Also, the two Celtics had a six and nine point dip in their scoring, respectively. While this is significantly higher than what I projected Wade and James drop to be, remember a few things: Wade and James are still fully in their primes and are considered more talented players than Pierce and Allen.
Boston's duo was on the tail-end of their primes when they arrived in Boston, so it is safe to say the All-Star duo of The King and Flash will still be putting up big numbers.
Either way, Wade's passing numbers should increase significantly with the addition of James and Bosh. This is a guy who averaged 6.5 assists per game with Michael Beasley and Jermaine O'Neal as the secondary scoring options. With two All-Stars now at his side, Wade will have no problems racking up the dimes.
Chris Bosh...aka the "little" guy of this enormously talented Miami trio. Bosh has been slightly drowned by the all the attention that LeBron and Wade have garnered in the last couple of weeks.
While James and Wade were the two most coveted pieces in this year's free agency, Bosh is still an integral piece to the puzzle. He gives Miami a real inside presence that it has lacked since Shaq was dealt in 2007.
Being that Bosh is the third option in this star-studded lineup, his numbers will likely take the most noticeable hit. Remember, Bosh is coming from a Toronto team with little depth. Not only was he the go-to-guy, he was more like the only guy.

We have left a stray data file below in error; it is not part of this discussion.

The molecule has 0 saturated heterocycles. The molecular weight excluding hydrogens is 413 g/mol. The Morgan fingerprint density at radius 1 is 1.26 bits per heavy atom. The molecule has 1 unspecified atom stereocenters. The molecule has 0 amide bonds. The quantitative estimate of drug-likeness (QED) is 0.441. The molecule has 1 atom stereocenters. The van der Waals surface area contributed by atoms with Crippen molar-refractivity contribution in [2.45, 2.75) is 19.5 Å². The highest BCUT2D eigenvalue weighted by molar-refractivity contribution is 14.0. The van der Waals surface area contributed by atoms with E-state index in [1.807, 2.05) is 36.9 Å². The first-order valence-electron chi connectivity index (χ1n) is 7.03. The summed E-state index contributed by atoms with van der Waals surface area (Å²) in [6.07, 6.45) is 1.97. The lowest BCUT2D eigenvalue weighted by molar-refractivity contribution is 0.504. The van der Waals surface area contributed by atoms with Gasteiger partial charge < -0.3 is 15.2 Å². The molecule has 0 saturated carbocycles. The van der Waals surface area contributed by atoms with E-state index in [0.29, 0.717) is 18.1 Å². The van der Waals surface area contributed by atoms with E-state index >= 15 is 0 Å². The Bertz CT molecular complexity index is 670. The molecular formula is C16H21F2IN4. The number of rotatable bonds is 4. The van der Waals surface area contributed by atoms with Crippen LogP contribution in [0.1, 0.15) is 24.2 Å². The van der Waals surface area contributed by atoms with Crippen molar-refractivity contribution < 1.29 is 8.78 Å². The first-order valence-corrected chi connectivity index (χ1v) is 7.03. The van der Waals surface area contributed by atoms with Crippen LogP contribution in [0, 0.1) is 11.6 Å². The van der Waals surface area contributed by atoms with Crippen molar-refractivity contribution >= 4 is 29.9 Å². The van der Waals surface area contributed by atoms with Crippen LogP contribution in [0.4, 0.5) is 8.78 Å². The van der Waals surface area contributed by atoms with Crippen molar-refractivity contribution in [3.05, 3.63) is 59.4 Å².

The former fourth overall pick averaged a career best of 24 points and 10.8 boards per game last season and the Raptors failed to make the playoffs. Now, with James and Wade being the primary scoring options, Bosh's scoring will suffer the most. I expect him to score around 18 points per contest, while still leading the team in rebounds at around 10 per game.
Being that CB4 is an excellent rebounder, I can't imagine those numbers declining by more than one board a game, even with Udonis Haslem and Big Z hitting the glass.
Kevin Garnett saw a similar drop in his first year with Boston when his numbers went from 22.4 points and 12.8 rebounds per game to 18.8 and 9.2.
In case you took the time to add up the numbers, you would find that Miami's new "Three Kings" will have a combined average of 69.7 points per game.
You might be saying that 70 points between three players is absolutely absurd until you take a closer look.
In Boston's championship season back in 2008, the newly put together Celtic trio averaged a combined 55.8 points per game, while the team averaged 100.6 points. That means Pierce, Allen, and Garnett accounted for 55 percent of the team's scoring.
In San Antonio's title year in 2007, the big three of Tim Duncan, Manu Ginobili, and Tony Parker posted a combined 55.1 points, while the team averaged 98.5 points per contest. That was good enough to account for 56 percent of the team's scoring.
My point is that 70 points per game between the South Beach super team is more than realistic, especially with each player being fully in his prime. The Heat has the potential to average West Coast-like scoring numbers and possibly be the league leaders in points per game.
If an older Spurs and Celtics trio can put up 55 points together, a superior young Miami trio can do even better.